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I am adding items to a text file (I'm using random names for the example below). Rather than opening the file in vi over and over again, I have been ...
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  1. #1
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    Question about redirecting.


    I am adding items to a text file (I'm using random names for the example below). Rather than opening the file in vi over and over again, I have been typing

    > echo Mark >> ~/foo/bar/data.txt

    > echo Brad >> ~/foo/bar/data.txt

    There has to be a better way. I'd like to have an alias where I could simply type...

    > xyx Todd

    .. and have that new text/data added to the list

    Any suggestions?

  2. #2
    Trusted Penguin
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    write a function and put it in your ~/.bashrc, e.g.:
    Code:
    myfunc(){
      arg=$1
      if [ -n "$arg" ]; then
        echo $arg >> data.txt
      fi
    }

  3. #3
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    Quote Originally Posted by atreyu View Post
    write a function and put it in your ~/.bashrc, e.g.:
    Code:
    myfunc(){
      arg=$1
      if [ -n "$arg" ]; then
        echo $arg >> data.txt
      fi
    }
    So then I 'run' that by typing

    > myfunc todd

    what if I already have a function defined?
    Is there a way to rename that? I tried just making that its own bash script then creating an alias to that, but that didn't work.

  4. #4
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    Not sure about your renaming question - do you mean you already have the "myfunc" function defined? Yeah, you can rename the function i supplied to anything you want (that's unique).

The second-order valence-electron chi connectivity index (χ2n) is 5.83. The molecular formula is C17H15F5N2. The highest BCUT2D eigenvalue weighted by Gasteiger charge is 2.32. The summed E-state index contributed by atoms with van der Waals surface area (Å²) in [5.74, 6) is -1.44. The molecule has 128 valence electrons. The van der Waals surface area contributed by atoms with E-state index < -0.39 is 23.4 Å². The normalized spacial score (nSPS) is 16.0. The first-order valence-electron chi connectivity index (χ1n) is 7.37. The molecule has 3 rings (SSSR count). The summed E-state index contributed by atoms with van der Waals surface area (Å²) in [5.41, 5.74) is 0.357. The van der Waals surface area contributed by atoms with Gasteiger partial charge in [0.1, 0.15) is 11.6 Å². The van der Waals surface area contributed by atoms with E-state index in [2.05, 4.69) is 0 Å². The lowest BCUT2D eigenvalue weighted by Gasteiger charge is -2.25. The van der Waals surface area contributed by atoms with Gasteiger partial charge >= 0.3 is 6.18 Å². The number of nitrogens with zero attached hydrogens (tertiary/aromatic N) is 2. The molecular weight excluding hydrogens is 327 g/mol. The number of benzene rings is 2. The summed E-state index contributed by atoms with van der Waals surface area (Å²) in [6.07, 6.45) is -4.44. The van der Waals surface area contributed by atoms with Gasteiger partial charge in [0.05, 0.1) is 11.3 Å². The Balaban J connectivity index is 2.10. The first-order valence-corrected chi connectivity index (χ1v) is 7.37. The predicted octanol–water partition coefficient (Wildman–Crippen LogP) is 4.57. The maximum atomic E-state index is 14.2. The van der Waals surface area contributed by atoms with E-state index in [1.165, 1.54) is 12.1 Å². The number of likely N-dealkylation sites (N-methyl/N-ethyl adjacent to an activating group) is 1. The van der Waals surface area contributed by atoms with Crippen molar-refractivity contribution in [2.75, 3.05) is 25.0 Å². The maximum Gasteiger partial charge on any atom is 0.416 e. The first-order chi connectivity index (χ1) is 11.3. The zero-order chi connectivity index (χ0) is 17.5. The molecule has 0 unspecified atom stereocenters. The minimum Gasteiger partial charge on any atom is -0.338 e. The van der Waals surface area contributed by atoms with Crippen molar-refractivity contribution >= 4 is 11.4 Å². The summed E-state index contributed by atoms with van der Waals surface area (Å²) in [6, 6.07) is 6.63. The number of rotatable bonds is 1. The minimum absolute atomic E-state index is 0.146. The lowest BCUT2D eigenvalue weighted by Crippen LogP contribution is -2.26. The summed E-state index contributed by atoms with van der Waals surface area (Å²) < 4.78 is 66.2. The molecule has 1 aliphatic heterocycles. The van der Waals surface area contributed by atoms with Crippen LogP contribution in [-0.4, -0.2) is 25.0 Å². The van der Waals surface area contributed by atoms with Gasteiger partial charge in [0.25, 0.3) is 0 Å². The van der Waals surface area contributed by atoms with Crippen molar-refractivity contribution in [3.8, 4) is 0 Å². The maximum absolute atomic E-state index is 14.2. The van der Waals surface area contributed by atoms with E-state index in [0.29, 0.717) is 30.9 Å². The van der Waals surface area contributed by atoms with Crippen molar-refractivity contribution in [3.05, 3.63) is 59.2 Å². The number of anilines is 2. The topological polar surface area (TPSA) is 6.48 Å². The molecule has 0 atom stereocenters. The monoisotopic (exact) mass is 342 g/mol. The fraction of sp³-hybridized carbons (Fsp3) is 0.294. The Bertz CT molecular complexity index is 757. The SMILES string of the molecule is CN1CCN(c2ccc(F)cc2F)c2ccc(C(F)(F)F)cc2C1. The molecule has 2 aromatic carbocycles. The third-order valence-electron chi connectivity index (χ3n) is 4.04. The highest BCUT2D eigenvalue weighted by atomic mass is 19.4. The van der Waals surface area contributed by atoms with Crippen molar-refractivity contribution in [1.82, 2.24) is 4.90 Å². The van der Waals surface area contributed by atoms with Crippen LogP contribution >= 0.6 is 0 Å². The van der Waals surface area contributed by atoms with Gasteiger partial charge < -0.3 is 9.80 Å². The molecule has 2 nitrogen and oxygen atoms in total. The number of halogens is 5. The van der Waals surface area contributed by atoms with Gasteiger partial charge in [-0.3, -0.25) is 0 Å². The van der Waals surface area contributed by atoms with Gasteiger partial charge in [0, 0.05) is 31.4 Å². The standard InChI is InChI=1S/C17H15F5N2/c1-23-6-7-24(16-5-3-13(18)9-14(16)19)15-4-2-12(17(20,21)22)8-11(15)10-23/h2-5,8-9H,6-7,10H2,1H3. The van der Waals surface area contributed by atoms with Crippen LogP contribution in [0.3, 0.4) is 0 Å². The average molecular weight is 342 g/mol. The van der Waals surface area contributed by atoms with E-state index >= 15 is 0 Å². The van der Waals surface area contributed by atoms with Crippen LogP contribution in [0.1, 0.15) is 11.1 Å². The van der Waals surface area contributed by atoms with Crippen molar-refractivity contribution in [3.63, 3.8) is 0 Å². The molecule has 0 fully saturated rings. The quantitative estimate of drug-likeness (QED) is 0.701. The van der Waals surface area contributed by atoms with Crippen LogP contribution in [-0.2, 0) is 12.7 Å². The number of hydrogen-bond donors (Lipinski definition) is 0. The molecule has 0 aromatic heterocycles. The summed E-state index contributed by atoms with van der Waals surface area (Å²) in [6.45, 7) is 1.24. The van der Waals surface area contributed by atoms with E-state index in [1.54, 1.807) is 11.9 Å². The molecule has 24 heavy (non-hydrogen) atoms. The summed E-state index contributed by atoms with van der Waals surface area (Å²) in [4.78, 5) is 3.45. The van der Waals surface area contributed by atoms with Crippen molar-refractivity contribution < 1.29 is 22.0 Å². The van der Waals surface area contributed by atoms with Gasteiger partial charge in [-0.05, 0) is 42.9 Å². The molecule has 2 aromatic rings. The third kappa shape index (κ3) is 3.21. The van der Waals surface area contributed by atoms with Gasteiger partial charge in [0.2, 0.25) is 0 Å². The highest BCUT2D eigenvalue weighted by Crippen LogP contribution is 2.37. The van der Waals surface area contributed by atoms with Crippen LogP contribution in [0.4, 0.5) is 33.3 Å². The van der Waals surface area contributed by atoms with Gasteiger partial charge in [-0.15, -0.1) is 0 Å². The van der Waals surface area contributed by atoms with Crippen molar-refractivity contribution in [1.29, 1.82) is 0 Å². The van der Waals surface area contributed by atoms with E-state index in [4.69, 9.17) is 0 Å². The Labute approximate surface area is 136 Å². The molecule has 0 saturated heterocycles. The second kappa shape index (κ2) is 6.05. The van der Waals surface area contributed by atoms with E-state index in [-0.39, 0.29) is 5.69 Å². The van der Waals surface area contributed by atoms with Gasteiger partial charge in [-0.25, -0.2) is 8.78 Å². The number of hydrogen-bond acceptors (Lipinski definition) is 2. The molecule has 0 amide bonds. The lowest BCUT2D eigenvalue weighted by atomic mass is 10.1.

Making it a separate bash script and providing an alias should be perfectly fine, too. If it doesn't work, as you say, post your bash script, the permissions of it, your alias line, how you ran it, and any output sent to the terminal (errors, etc.).

  5. #5
    Just Joined! cfajohnson's Avatar
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    Quote Originally Posted by WyattOil View Post
    So then I 'run' that by typing

    > myfunc todd

    what if I already have a function defined?
    Is there a way to rename that?

    You can define as many functions as you like.
    I tried just making that its own bash script then creating an alias to that, but that didn't work.

    Why do you want an alias?

    Either write a separate script and put it in a directory that is in your PATH (usually $HOME/bin), make it executable (chmod +x /path/to/file), then you can call it by name.

    If you want a function, put it in your .bashrc file:
    Code:
    xyx() {
     printf "%s\n" "$*" >> "$HOME/foo/bar/data.txt"
    }
    You'll probably find it more useful if you allow a filename to be specified on the command line:

    Code:
    file=$HOME/foo/bar/data.txt
    case $1 in
     -f)  file=$2; shift 2 ;;
     -f*) file=${1#-f}; shift ;;
    esac
    printf "%s\n" "$*" >> "$file"

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